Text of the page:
# 1985 York
It is proposed that present Specifications for PE Pressure pipes are essentially undemanding and tests do not simulate service conditions. Perfect pipes are assessed rather than pipes which have sustained handling and installation ‘damage’.
Flaws and defects have caused many problems with other thermoplastics pipes and it is believed that Specifications should be re-modelled to use fracture mechanics test methods and analyses to demonstrate that only pipes with high toughness are produced.
Examination of any current Specification for PE and uPVC pressure pipe shows that the testing specified and background data required are at levels far in excess of those demanded for more "traditional" pipe materials.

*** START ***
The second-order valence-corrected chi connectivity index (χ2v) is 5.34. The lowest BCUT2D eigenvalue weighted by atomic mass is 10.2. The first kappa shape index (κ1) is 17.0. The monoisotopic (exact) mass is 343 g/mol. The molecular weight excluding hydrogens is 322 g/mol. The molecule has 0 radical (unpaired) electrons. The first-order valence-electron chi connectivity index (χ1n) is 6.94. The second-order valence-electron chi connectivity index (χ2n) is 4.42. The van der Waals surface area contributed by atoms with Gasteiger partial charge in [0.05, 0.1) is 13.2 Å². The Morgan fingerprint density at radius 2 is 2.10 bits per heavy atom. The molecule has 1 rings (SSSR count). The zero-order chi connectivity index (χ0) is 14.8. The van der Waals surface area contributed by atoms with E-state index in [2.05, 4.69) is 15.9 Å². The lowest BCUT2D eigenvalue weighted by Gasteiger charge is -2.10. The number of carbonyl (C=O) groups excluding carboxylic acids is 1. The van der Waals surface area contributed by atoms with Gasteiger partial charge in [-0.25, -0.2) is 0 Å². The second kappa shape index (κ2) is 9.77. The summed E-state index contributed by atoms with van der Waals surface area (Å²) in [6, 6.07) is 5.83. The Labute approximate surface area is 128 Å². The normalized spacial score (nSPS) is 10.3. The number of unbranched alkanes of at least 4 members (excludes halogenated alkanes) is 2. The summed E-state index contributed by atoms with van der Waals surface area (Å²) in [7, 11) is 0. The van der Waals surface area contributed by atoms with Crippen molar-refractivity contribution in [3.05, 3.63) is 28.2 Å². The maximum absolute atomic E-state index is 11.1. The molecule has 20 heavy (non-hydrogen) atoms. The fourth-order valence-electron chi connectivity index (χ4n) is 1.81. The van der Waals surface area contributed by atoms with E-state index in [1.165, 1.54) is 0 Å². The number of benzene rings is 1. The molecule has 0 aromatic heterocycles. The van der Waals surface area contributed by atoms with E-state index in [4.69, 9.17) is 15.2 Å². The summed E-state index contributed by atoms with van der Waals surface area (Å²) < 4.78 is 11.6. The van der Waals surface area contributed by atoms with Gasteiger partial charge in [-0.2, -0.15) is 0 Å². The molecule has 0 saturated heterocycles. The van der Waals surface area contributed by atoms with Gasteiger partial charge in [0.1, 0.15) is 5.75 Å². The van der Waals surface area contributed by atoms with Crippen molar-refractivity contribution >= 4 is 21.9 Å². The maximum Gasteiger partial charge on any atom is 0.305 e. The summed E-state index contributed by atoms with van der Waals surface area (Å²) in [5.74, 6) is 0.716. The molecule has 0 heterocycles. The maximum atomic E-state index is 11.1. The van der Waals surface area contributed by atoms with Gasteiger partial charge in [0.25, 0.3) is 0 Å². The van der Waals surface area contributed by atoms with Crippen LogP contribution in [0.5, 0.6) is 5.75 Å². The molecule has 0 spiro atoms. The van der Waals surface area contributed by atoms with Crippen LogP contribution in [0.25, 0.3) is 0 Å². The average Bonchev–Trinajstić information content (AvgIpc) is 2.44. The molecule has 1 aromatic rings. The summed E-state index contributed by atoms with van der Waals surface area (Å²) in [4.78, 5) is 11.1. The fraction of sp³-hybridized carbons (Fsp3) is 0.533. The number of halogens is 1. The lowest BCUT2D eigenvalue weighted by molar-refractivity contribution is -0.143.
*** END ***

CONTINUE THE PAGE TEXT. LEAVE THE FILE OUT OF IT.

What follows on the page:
The U.K. pipe industry in particular, carries out in-house quality control testing at a high level of assessinent and it is often argued that those wishing to introduce yet further test procedures are not only a nuisance but are imposing cost penalties on finished products such as to render them uncompetitive c.f. other products.
The view here its that much of the present tesing which is Carried out is irrelevant to service performance of pipe systems and new tests should be introduced to model service more closely, at the expense of 'conventional' procedures which tend to assess properties of 'perfect' pipe under idealised loading conditions. The testing should demonstrate the suitability of the pipe for the purpose for which it is intended. That plastics pipes can be supplied to operate at design limits with assured performance, backed by relevant data should be promoted to challenge the laissez-faire attitude adopted for other materials.